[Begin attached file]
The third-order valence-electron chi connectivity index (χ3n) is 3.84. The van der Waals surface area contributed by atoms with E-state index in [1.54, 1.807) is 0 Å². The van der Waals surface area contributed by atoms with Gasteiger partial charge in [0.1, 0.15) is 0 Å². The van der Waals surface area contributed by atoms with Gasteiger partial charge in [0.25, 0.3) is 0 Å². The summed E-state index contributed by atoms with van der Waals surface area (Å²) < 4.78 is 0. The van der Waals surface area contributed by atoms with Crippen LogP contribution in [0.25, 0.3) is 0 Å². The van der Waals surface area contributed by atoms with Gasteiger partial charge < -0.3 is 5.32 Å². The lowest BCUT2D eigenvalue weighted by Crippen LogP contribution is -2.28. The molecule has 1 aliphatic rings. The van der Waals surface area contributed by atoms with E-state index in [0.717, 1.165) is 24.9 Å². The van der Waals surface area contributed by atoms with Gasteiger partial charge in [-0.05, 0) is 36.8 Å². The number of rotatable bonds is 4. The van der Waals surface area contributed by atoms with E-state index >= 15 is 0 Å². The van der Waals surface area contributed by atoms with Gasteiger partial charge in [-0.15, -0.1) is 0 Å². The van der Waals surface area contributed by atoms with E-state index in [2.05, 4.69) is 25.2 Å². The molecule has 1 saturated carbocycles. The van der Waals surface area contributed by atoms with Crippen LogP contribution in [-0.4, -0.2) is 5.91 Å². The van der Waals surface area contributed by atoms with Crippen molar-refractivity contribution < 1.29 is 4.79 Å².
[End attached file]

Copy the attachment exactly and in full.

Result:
The third-order valence-electron chi connectivity index (χ3n) is 3.84. The van der Waals surface area contributed by atoms with E-state index in [1.54, 1.807) is 0 Å². The van der Waals surface area contributed by atoms with Gasteiger partial charge in [0.1, 0.15) is 0 Å². The van der Waals surface area contributed by atoms with Gasteiger partial charge in [0.25, 0.3) is 0 Å². The summed E-state index contributed by atoms with van der Waals surface area (Å²) < 4.78 is 0. The van der Waals surface area contributed by atoms with Crippen LogP contribution in [0.25, 0.3) is 0 Å². The van der Waals surface area contributed by atoms with Gasteiger partial charge < -0.3 is 5.32 Å². The lowest BCUT2D eigenvalue weighted by Crippen LogP contribution is -2.28. The molecule has 1 aliphatic rings. The van der Waals surface area contributed by atoms with E-state index in [0.717, 1.165) is 24.9 Å². The van der Waals surface area contributed by atoms with Gasteiger partial charge in [-0.05, 0) is 36.8 Å². The number of rotatable bonds is 4. The van der Waals surface area contributed by atoms with E-state index >= 15 is 0 Å². The van der Waals surface area contributed by atoms with Gasteiger partial charge in [-0.15, -0.1) is 0 Å². The van der Waals surface area contributed by atoms with E-state index in [2.05, 4.69) is 25.2 Å². The molecule has 1 saturated carbocycles. The van der Waals surface area contributed by atoms with Crippen LogP contribution in [-0.4, -0.2) is 5.91 Å². The van der Waals surface area contributed by atoms with Crippen molar-refractivity contribution < 1.29 is 4.79 Å².